Mentoring and Positive Addictions
Ever heard of positive addictions?
Check this out from Glasser.
"Positive addictions are those which strengthen the individual, improve his or her health, are under the individual's control, and make life more enjoyable."
Find an activity that you enjoy and do it every day.
"Positive addictions are built around doing something you love every day, without fail, no matter what else is going on in your life." (p. 7)
As a university mentor, you can encourage your students to find activities that they enjoy and make time for them every day. This could be anything from playing an instrument to going for a run to practicing yoga.
Make sure the activity is non-competitive.
"A positive addiction must be a noncompetitive activity that is important to you but does not involve anyone else." (p. 9)
Encourage your students to find activities that they can do alone or with a small group of friends, rather than activities that involve competition or comparison with others. This can help them focus on the activity itself and the joy it brings, rather than winning or losing.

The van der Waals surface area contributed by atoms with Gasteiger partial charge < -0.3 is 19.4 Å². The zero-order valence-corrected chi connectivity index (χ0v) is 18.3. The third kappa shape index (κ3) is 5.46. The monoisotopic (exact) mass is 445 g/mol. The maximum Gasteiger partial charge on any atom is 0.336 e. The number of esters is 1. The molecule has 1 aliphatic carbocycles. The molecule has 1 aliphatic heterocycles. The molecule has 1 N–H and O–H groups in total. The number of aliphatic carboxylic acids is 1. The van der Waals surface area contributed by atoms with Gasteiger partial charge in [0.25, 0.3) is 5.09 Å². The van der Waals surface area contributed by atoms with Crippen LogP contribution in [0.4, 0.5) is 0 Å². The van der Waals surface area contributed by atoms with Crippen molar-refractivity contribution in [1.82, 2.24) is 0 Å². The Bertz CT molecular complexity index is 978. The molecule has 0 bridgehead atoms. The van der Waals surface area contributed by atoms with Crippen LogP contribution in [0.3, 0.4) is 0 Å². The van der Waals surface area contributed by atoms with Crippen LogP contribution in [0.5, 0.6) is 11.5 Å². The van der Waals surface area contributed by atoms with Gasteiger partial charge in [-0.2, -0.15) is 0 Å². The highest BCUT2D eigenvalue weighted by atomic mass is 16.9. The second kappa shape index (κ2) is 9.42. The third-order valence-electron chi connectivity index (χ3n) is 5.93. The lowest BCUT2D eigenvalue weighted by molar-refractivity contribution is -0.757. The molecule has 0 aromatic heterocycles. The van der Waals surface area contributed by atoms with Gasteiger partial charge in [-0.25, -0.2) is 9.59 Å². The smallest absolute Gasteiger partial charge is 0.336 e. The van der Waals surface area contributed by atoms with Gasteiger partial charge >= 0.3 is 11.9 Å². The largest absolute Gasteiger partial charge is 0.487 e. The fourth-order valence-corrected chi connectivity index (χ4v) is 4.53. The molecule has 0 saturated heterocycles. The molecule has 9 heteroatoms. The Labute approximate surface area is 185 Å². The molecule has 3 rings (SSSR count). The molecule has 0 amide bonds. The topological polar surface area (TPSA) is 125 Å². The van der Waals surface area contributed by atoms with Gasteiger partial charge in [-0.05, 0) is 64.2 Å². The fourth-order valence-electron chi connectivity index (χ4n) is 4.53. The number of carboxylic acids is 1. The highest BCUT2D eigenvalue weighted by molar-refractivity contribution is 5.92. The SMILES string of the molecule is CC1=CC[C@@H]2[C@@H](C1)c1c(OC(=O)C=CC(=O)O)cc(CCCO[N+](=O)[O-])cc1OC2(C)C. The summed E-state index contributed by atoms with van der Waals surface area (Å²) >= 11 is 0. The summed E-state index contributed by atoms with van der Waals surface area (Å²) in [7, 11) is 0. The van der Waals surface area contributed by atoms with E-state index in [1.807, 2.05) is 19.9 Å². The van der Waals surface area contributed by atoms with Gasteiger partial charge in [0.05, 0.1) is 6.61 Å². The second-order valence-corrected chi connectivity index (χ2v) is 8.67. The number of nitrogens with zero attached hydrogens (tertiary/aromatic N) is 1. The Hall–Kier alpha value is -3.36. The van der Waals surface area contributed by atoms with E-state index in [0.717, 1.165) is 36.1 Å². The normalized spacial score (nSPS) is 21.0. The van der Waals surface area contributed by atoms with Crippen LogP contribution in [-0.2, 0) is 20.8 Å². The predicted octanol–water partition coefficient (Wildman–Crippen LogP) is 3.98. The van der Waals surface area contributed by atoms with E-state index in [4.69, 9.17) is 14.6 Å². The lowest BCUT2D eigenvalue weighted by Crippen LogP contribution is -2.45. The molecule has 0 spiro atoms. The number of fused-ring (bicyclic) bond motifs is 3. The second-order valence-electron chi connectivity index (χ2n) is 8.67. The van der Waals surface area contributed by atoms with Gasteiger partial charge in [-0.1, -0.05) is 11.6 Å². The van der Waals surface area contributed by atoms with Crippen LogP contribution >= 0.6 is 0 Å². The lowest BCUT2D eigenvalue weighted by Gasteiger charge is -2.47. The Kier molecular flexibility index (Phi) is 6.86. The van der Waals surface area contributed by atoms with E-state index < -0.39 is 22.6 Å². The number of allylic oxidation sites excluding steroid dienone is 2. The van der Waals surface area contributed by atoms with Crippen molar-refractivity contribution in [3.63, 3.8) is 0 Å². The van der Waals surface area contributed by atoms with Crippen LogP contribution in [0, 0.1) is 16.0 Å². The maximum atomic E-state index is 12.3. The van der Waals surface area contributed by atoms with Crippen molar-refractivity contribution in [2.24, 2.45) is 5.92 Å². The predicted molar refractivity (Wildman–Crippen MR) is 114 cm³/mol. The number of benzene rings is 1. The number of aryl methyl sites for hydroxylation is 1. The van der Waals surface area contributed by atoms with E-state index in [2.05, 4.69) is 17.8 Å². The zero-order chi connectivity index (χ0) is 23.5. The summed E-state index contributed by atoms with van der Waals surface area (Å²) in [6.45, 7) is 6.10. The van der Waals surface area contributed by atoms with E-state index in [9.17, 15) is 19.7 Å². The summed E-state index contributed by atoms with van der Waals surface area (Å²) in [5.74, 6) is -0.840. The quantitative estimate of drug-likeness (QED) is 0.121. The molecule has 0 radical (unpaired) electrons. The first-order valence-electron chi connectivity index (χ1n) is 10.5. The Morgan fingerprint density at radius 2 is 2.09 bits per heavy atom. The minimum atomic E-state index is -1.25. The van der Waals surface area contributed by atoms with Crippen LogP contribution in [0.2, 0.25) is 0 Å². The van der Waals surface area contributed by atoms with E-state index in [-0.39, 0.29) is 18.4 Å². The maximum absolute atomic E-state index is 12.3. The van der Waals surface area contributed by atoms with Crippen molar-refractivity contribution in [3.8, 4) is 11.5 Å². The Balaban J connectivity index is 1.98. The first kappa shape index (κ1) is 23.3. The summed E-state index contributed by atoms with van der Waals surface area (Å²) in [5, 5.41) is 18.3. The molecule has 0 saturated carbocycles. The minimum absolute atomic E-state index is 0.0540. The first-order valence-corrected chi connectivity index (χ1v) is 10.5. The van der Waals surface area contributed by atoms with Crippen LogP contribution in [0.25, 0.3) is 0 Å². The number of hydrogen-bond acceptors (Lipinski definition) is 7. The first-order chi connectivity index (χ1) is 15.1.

Set goals and track progress.
"Set a goal that is achievable but requires you to work at it every day, and then keep track of your progress." (p. 13)
Help your students set goals related to their positive addiction and encourage them to track their progress over time. This can help them stay motivated and see the benefits of their efforts.
Use the activity to relieve stress.
"Your positive addiction should be the first thing you turn to when you are under stress." (p. 29)
Encourage your students to use their positive addiction as a way to relieve stress and cope with difficult situations. This can help them develop healthy habits and strategies for managing stress.
As a university mentor, how can I incorporate the concept of positive addiction into my own life and daily routine to improve my own well-being and model healthy habits for my students?